What does the Bible say about giving honor to saints and angels? Does the Bible teach the practice of Dulia?
The Roman Catholic Church teaches their members to practice dulia. In the English language, dulia refers to veneration given to the saints and angels.The Britannica Dictionary defines veneration as showing deep respect for someone or something. Consequently, this raises a major question. Where in the Bible are we told to practice veneration? Some claim that 1 Chronicles 29:20 teaches that God wants us to practice dulia. So, let’s examine the verse.
In 1 Chronicles 29:20 we read,
Then David said to all the assembly, “Now bless the LORD your God.” And all the assembly blessed the LORD, the God of their fathers, and bowed low and did homage to the LORD and to the king. 1 Chronicles 29:20 (NASB)
The critical part of the verse is the phrase “and bowed low and did homage to the LORD and to the king.” In order to understand the phrase, we must understand the two Hebrew words that are translated as “bowed low” and “homage.” The Hebrew word that is translated as “bowed low” is qdd. It just simply means to “bow low.” The Hebrew word, qdd, occurs 15 times in the Old Testament. Nine times it is translated as “to bow low” or “to bow down.” The basic meaning of the word means “to bow head” or “to bow face.”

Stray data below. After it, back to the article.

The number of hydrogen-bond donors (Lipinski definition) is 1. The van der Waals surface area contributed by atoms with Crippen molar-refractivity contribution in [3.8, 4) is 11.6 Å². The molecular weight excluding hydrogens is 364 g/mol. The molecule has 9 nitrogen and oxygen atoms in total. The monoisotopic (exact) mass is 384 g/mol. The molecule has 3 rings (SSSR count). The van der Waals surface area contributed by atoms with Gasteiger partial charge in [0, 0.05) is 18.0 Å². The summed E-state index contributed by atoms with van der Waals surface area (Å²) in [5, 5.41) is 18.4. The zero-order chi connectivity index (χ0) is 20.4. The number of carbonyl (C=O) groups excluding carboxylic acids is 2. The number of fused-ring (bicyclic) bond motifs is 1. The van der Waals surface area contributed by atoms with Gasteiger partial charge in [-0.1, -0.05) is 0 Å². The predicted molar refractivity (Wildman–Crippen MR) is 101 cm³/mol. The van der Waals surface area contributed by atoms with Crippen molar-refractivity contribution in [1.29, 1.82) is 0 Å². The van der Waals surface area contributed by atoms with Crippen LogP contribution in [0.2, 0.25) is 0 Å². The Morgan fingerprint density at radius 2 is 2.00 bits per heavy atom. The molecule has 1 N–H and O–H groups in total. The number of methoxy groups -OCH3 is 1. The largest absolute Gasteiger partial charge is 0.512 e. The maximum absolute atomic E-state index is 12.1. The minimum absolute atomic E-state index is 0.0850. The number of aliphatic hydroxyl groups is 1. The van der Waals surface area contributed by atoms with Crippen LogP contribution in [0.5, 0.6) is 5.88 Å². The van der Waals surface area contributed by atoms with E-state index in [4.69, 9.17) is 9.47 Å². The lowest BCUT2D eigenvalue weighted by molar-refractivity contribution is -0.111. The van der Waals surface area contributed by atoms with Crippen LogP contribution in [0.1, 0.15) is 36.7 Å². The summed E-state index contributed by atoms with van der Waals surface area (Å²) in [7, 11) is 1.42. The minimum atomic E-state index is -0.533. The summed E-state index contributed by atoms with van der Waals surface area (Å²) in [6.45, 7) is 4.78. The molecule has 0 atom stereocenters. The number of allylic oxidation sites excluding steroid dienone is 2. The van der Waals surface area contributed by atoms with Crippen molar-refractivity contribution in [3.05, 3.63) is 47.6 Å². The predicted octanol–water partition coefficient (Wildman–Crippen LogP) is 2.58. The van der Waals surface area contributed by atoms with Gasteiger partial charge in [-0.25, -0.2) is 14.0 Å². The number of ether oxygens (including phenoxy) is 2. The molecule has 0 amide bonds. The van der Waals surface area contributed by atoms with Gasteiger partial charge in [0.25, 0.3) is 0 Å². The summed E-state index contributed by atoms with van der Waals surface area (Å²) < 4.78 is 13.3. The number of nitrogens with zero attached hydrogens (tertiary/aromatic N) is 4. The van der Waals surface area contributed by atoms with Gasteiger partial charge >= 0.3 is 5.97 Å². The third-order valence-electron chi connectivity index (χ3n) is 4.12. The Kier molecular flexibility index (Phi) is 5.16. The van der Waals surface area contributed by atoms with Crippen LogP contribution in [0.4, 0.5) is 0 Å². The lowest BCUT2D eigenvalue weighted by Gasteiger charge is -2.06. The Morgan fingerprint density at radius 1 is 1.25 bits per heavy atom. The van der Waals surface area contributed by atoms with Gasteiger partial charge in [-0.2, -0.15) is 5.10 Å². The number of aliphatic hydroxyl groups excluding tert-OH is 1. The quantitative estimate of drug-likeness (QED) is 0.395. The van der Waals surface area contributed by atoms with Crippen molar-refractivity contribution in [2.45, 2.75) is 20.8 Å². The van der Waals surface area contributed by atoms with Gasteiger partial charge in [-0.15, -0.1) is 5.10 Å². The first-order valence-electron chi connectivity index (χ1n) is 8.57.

The second Hebrew word in 1 Chronicles 29:20 is hwh. It means to prostrate oneself to the ground. Numbers 22:31 is a verse that helps us understand both Hebrew words. Since both words occur in 1 Chronicles 29:20, it is helpful for us to see how they are translated in another verse. Here is the verse,
Then the LORD opened the eyes of Balaam, and he saw the angel of the LORD standing in the way with his drawn sword in his hand; and he bowed all the way to the ground. Numbers 22:31 (NASB)
The first Hebrew word, qdd, is translated in this verse as “bowed.” The second Hebrew word hwh is translated as “all the way to the ground.” That helps us understand that a better translation of 1 Chronicles 29:20 is that the people bowed their heads low as they prostated themselves on the ground. Here is a photograph as an example. The two women are down on the ground (hwh) and their heads bowed low (qdd). The photograph illustrates the position one would take if one was to bow low and do homage.
Therefore, 1 Chronicles 29:20 does not teach the practice of veneration of saints and angels. The practice of dulia is not described in 1 Chronicles 29:20. In addition, dulia cannot be found in the Bible. It is not a biblical concept. The answer to the question, “Is the veneration of saints and angels biblical?,” is no.
In addition, if we compare the two definitions of veneration and worship, we discover they have almost the same meaning. Notice that we have already discovered that veneration is defined by the Britannica Dictionary as showing deep respect for someone or something. The Britannica Dictionary also defines worship as giving honor or respect to someone or something such as a god. That is, there is no difference between the two definitions, except one adds that it is directed to a god. Therefore, it is an error to claim that veneration is not worship. Veneration is worship. Therefore, it is deception to say that the veneration of saints and angels or anyone else is biblical.
1. Veneration. The Britannica Dictionary (www.collinsdictionary.com/dictionary/english/dulia).
2. Worship. The Britannica Dictionary (www.merriam-webster.com/dictionary/worship)
Suggested Links:Is Mother Mary part of the Holy Trinity? — Worship of Mary
What does the Bible say about praying the Rosary?